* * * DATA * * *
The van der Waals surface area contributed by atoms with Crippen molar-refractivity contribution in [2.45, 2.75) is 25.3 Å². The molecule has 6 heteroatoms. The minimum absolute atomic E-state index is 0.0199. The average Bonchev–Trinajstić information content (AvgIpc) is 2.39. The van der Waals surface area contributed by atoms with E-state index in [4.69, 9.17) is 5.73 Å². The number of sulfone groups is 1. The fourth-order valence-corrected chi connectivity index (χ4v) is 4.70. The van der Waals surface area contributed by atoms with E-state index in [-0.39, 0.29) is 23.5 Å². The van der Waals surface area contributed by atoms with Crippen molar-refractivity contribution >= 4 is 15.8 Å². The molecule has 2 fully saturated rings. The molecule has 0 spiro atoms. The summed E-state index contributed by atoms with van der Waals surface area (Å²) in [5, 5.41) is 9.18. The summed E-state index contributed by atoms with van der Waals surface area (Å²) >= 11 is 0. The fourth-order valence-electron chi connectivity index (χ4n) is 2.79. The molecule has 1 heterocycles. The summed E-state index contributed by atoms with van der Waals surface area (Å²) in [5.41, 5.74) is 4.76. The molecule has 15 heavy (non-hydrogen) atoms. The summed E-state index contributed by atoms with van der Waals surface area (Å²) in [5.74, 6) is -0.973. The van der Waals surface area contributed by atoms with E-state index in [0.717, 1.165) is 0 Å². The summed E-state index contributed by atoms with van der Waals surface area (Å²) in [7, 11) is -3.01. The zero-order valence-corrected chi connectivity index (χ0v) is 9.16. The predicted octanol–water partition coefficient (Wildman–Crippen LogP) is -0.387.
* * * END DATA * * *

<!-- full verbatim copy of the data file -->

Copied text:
The van der Waals surface area contributed by atoms with Crippen molar-refractivity contribution in [2.45, 2.75) is 25.3 Å². The molecule has 6 heteroatoms. The minimum absolute atomic E-state index is 0.0199. The average Bonchev–Trinajstić information content (AvgIpc) is 2.39. The van der Waals surface area contributed by atoms with E-state index in [4.69, 9.17) is 5.73 Å². The number of sulfone groups is 1. The fourth-order valence-corrected chi connectivity index (χ4v) is 4.70. The van der Waals surface area contributed by atoms with E-state index in [-0.39, 0.29) is 23.5 Å². The van der Waals surface area contributed by atoms with Crippen molar-refractivity contribution >= 4 is 15.8 Å². The molecule has 2 fully saturated rings. The molecule has 0 spiro atoms. The summed E-state index contributed by atoms with van der Waals surface area (Å²) in [5, 5.41) is 9.18. The summed E-state index contributed by atoms with van der Waals surface area (Å²) >= 11 is 0. The fourth-order valence-electron chi connectivity index (χ4n) is 2.79. The molecule has 1 heterocycles. The summed E-state index contributed by atoms with van der Waals surface area (Å²) in [5.41, 5.74) is 4.76. The molecule has 15 heavy (non-hydrogen) atoms. The summed E-state index contributed by atoms with van der Waals surface area (Å²) in [5.74, 6) is -0.973. The van der Waals surface area contributed by atoms with E-state index in [0.717, 1.165) is 0 Å². The summed E-state index contributed by atoms with van der Waals surface area (Å²) in [7, 11) is -3.01. The zero-order valence-corrected chi connectivity index (χ0v) is 9.16. The predicted octanol–water partition coefficient (Wildman–Crippen LogP) is -0.387.